Young householder, in these five ways a man of good family ministers to the samanas and the brahmanas as the Zenith and the samanas and the brahmanas also bring benefit to him in these six ways. It is thus that the Zenith is covered and made safe and secure.


www.thisismyanmar.com/nibbana/singala.ht...

Comments on Salient Points in the Singala Sutta

U Ko Lay

1985




 

Quick Reply
Cancel
6 years ago  ::  Aug 17, 2011 - 11:45AM #3
vacchagotta
Posts: 298

Aug 17, 2011 -- 12:03AM, Hatshepsut wrote:

Recently I started meditating again after not practicing for several years.  My experiences have been very good considering I'm rusty, but I have run into two slight problems.

1. My eyes won't stay still.  They keep shifting, literally on their own.

2. My back hurts.  Now, my posture is generally pretty good, and I don't slouch when I meditate, nor do I keep my spine rigid.  But I've been experiencing back pain during meditation and I don't know why.  

Of course when I reach a a deeper level of meditation, my eyes stop shifting and I don't notice the back pain, but these do make it difficult for me to get to that deeper point.

So!  Any tips related to these concerns, or any tips on meditation in general, would be very helpful.

Peace!
Amber



Hi Amber,


1.  Answer to this one might be part relaxation technique and part real insight into what meditation is.  But it takes intuitive work and practice (that's why they call it practice, hehe) Your eyes going all over the place and seeking seeking seeking something to look at is neurologically probably normal.  You said they do this "on their own."  But in meditation, why does it bother you?  Because it is counter to your aim in meditation or releasing your ties to worldly habits.  I mean, you might feel that the eyes are doing it on their own but they wouldn't do that or bother you in doing that if it were 100% true.  You have a part in it, at least mentally, else it wouldn't bother you, to my thinking. 


One way to look at it --and your heightened awareness of it, thus distracting you-- is that it is an expression of normal (normal but fundamentally "unskillful", remember ;) ) habitual grasping at the body and the world.  You can feel the bodily experience as that; as grasping, as desire for the bodily existence itself.  It takes some intuition, but once you feel that, and it is a strong sense, you can actually "let go" consciously and active, pulling apart from that sensuality.  When you start to succeed in this you might learn what it means that first jhana is introduced by the language "quite withdrawn from sensuality".  It's a form of freedom.  One way to get this intuitive feeling is to use a relaxation technique to your advantage.  One good way to relax a muscle that might work for you is to get more active about it, to tense the muscle and then let it go.  Try that with your eyes, maybe it will help.  But it can also help in the area of concentration --to not even care what your eyes are doing--, too.  To get concentrated you can really try hard to the point where your body starts to tense, the grasping or desire is physically palpable.  And then realize that there is a mental element and a physical element, and you can relax the physical away, purifying the mental concentration element.  It'll feel refreshing and opening,  like getting out of jail. :D  When you get familiar with this there's no particular technique to it, it's just as simple as a thought or like flipping a light switch (in a way, tensing the body is similar to becoming familiar with the contrast between relaxing and grasping, like flipping a switch to see "light" then "dark" then "light").  As a side note, I don't know if you use any stimulants such as caffeine, but those can make such a thing more difficult.  Internally aware, any feeling of the body being too active "on its own" will only be heightened by such substances.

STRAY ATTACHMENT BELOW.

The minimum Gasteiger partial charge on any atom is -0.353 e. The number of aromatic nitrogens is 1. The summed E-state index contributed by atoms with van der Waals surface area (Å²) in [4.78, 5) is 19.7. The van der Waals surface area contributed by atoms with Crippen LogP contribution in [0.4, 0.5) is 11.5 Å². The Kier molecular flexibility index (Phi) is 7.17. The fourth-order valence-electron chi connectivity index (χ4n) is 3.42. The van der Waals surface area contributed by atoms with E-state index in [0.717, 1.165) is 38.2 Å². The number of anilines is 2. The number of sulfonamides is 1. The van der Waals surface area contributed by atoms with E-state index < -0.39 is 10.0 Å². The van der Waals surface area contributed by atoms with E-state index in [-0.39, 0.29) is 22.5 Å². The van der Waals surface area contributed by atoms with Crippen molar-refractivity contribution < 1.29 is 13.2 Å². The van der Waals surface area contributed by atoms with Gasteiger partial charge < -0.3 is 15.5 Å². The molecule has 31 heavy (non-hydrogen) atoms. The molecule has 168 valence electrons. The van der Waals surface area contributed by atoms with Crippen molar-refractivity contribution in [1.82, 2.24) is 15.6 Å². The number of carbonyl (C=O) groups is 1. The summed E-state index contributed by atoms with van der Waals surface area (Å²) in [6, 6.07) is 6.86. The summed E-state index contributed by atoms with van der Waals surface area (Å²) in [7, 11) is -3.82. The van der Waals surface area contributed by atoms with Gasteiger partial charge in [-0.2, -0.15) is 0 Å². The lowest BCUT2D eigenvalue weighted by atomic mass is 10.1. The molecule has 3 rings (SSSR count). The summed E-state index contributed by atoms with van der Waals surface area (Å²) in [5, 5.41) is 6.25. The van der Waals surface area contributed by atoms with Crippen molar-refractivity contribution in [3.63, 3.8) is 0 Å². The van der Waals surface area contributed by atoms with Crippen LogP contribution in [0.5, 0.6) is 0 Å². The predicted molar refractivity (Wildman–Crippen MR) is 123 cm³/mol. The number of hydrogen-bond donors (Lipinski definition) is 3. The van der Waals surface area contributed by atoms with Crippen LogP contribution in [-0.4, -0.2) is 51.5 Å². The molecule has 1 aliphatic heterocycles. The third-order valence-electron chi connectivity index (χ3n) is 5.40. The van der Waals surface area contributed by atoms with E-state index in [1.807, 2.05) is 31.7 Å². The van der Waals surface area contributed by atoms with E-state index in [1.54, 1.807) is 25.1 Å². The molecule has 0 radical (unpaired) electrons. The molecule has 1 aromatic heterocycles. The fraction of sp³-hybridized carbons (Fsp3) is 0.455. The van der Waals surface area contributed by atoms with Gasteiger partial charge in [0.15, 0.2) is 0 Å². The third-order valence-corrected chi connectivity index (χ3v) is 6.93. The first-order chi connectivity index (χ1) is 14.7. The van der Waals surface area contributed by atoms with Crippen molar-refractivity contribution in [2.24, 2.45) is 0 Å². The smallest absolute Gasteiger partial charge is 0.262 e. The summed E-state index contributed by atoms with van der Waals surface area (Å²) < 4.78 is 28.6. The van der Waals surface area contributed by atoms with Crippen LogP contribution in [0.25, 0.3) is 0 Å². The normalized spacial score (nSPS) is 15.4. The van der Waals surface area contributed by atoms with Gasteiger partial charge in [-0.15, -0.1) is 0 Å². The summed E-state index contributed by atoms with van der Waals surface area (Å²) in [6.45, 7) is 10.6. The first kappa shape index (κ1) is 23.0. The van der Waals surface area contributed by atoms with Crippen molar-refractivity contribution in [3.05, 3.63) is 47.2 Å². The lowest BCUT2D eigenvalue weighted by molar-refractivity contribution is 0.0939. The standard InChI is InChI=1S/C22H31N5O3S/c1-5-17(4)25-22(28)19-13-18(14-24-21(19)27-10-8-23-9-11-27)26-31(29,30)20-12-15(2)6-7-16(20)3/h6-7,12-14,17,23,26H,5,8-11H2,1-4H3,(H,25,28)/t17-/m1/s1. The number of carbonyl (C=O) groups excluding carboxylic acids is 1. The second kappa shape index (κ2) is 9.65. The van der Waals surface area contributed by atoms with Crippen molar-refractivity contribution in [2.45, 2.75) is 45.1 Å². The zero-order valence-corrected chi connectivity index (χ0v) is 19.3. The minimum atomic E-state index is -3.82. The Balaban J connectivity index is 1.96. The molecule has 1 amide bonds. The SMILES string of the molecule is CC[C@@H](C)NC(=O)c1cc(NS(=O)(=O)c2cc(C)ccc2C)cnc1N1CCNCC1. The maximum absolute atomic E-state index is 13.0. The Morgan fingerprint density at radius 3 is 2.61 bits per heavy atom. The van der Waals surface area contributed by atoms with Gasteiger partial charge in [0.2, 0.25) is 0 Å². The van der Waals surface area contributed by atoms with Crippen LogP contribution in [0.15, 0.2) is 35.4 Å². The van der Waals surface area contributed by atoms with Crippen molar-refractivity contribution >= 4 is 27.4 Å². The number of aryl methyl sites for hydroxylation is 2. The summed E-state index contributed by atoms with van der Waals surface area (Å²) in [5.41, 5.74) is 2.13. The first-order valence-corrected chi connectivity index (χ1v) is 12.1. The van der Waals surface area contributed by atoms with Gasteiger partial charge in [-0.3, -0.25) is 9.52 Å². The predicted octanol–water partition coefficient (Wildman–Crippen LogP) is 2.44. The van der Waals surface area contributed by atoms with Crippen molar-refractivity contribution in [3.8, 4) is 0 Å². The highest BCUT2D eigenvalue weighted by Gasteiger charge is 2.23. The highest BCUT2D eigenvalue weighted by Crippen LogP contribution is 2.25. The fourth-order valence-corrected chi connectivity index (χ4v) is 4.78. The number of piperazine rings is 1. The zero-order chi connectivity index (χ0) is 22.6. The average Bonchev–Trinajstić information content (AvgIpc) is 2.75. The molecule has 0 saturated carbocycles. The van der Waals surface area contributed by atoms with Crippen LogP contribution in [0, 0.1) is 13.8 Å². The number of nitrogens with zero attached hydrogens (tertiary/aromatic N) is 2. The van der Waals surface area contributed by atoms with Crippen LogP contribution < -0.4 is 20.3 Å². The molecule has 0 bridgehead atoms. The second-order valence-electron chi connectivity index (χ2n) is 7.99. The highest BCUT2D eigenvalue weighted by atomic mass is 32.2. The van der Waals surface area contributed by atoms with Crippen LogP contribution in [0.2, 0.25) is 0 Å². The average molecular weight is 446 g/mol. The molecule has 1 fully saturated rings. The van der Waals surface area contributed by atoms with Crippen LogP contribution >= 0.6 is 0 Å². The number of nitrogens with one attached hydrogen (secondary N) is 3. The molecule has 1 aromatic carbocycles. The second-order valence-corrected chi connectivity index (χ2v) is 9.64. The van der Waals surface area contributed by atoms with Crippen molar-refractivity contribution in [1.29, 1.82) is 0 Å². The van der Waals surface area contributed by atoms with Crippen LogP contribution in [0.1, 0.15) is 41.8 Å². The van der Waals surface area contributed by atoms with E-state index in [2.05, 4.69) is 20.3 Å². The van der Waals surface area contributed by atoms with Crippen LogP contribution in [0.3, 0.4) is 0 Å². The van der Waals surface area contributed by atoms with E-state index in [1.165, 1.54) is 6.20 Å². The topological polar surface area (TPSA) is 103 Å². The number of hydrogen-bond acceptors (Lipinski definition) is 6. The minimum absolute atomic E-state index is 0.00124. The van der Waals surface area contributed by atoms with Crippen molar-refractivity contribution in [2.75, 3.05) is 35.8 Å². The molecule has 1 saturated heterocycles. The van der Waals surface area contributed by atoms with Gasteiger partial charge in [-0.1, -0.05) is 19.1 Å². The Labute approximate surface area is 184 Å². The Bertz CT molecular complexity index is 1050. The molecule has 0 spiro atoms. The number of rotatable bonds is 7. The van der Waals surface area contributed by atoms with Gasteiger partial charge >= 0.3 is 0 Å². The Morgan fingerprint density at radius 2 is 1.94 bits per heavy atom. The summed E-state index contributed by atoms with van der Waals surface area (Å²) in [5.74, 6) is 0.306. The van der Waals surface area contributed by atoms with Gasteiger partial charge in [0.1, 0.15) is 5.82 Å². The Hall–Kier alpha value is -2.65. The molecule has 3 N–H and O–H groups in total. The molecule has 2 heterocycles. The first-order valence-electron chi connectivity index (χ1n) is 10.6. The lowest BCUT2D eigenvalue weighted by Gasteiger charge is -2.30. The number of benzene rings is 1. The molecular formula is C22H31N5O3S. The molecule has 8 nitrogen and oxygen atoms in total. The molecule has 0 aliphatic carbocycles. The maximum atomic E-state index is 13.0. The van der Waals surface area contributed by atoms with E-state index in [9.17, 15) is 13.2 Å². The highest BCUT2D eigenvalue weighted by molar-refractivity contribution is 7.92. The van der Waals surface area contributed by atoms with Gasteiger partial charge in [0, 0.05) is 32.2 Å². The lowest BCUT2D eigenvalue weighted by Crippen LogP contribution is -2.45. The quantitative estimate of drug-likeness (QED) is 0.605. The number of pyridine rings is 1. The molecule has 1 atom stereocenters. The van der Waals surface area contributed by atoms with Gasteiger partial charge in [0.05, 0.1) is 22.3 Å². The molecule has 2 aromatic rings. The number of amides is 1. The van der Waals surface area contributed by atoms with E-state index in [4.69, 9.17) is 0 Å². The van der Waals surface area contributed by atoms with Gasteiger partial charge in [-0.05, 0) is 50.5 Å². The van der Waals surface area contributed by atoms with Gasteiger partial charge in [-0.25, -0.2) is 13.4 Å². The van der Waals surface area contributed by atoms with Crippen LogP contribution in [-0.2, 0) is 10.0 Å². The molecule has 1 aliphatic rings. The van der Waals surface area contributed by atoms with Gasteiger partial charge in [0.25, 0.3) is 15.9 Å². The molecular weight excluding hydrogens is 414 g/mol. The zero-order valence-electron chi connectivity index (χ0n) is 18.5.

2. Healthy spinal alignment is we suppose fairly important in meditation; however, sitting pose, except insofar as it facilitates comfort, health, and stability for sitting still for relatively long periods to avoid injury, is incidental.  In truth, you can meditate sitting, standing, lying down, walking, or moving in any way such as working or excercising.  But most people seem to need, at least up to a point, that focused time without distractions, that's why sitting meditation takes front seat.  The back pain might be related to posture or it could be any number of things.  Not to make you worry, but if it is persistent you may want to seek some form of medical advice, it could be caused by internal organ condition, spinal condition, or any number of muscle injuries that are only revealed by a specific posture.  It could even just be that you are a few years older!  But, barring that it is any of these, it's probably just posture in some way, and my best advice is that if you are practicing at home, just sit in your most supportive chair, whatever one you can sit in for the longest time without becoming uncomfortable.  I don't know what posture you are using, but for one I advise against half-lotus as it is fairly unstable, like a twisting effect without a good deal of flexibility.  But, seriously, there's no crucial need to physically make yourself look like a buddha statue; a chair is just fine.  Meditation is citta-bhavana or mental cultivation; the particular form of the body should be forgettable.  However, if sitting on the floor somehow seems necessary to you for whatever reason you deem valid, my recommendation is what is often called "Burmese"pose.  It's widely used and more stable than the half-lotus, but not as stressful or requiring as much flexibility as the full lotus. 


Hope that might help.


in friendliness,


V.

Quick Reply
Cancel
 
    Viewing this thread :: 0 registered and 1 guest
    No registered users viewing
    Advertisement

    Beliefnet On Facebook